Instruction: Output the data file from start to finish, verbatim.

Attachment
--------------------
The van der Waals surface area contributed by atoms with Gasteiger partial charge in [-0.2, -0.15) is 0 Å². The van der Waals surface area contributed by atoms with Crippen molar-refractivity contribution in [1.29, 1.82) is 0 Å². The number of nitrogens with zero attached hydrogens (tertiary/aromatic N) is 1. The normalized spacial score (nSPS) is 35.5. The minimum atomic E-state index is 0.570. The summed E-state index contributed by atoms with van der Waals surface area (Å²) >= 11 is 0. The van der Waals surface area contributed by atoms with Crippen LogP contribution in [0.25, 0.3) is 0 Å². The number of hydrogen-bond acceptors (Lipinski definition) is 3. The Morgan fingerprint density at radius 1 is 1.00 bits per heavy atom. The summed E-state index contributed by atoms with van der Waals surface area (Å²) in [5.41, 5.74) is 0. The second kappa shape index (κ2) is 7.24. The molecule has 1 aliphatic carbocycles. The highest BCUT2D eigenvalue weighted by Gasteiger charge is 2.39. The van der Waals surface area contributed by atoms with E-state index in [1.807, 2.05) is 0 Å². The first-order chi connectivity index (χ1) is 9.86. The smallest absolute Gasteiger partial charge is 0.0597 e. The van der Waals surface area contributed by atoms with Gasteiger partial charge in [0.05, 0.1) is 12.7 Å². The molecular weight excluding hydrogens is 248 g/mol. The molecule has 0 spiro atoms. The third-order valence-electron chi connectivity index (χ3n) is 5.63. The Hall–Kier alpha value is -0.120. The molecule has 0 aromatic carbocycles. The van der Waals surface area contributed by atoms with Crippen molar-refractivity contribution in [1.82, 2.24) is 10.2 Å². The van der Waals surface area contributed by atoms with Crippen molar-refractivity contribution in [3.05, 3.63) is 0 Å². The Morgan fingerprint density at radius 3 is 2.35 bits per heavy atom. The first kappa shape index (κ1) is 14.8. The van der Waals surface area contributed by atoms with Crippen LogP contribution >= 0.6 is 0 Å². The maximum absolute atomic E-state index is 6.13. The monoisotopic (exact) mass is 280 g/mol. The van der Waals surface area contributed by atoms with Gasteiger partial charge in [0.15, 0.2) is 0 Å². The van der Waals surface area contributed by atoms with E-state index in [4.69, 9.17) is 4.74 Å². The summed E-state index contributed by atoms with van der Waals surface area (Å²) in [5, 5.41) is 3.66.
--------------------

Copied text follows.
The van der Waals surface area contributed by atoms with Gasteiger partial charge in [-0.2, -0.15) is 0 Å². The van der Waals surface area contributed by atoms with Crippen molar-refractivity contribution in [1.29, 1.82) is 0 Å². The number of nitrogens with zero attached hydrogens (tertiary/aromatic N) is 1. The normalized spacial score (nSPS) is 35.5. The minimum atomic E-state index is 0.570. The summed E-state index contributed by atoms with van der Waals surface area (Å²) >= 11 is 0. The van der Waals surface area contributed by atoms with Crippen LogP contribution in [0.25, 0.3) is 0 Å². The number of hydrogen-bond acceptors (Lipinski definition) is 3. The Morgan fingerprint density at radius 1 is 1.00 bits per heavy atom. The summed E-state index contributed by atoms with van der Waals surface area (Å²) in [5.41, 5.74) is 0. The second kappa shape index (κ2) is 7.24. The molecule has 1 aliphatic carbocycles. The highest BCUT2D eigenvalue weighted by Gasteiger charge is 2.39. The van der Waals surface area contributed by atoms with E-state index in [1.807, 2.05) is 0 Å². The first-order chi connectivity index (χ1) is 9.86. The smallest absolute Gasteiger partial charge is 0.0597 e. The van der Waals surface area contributed by atoms with Gasteiger partial charge in [0.05, 0.1) is 12.7 Å². The molecular weight excluding hydrogens is 248 g/mol. The molecule has 0 spiro atoms. The third-order valence-electron chi connectivity index (χ3n) is 5.63. The Hall–Kier alpha value is -0.120. The molecule has 0 aromatic carbocycles. The van der Waals surface area contributed by atoms with Crippen molar-refractivity contribution in [1.82, 2.24) is 10.2 Å². The van der Waals surface area contributed by atoms with Crippen molar-refractivity contribution in [3.05, 3.63) is 0 Å². The Morgan fingerprint density at radius 3 is 2.35 bits per heavy atom. The first kappa shape index (κ1) is 14.8. The van der Waals surface area contributed by atoms with Crippen LogP contribution >= 0.6 is 0 Å². The maximum absolute atomic E-state index is 6.13. The monoisotopic (exact) mass is 280 g/mol. The van der Waals surface area contributed by atoms with Gasteiger partial charge in [0.15, 0.2) is 0 Å². The van der Waals surface area contributed by atoms with E-state index in [4.69, 9.17) is 4.74 Å². The summed E-state index contributed by atoms with van der Waals surface area (Å²) in [5, 5.41) is 3.66.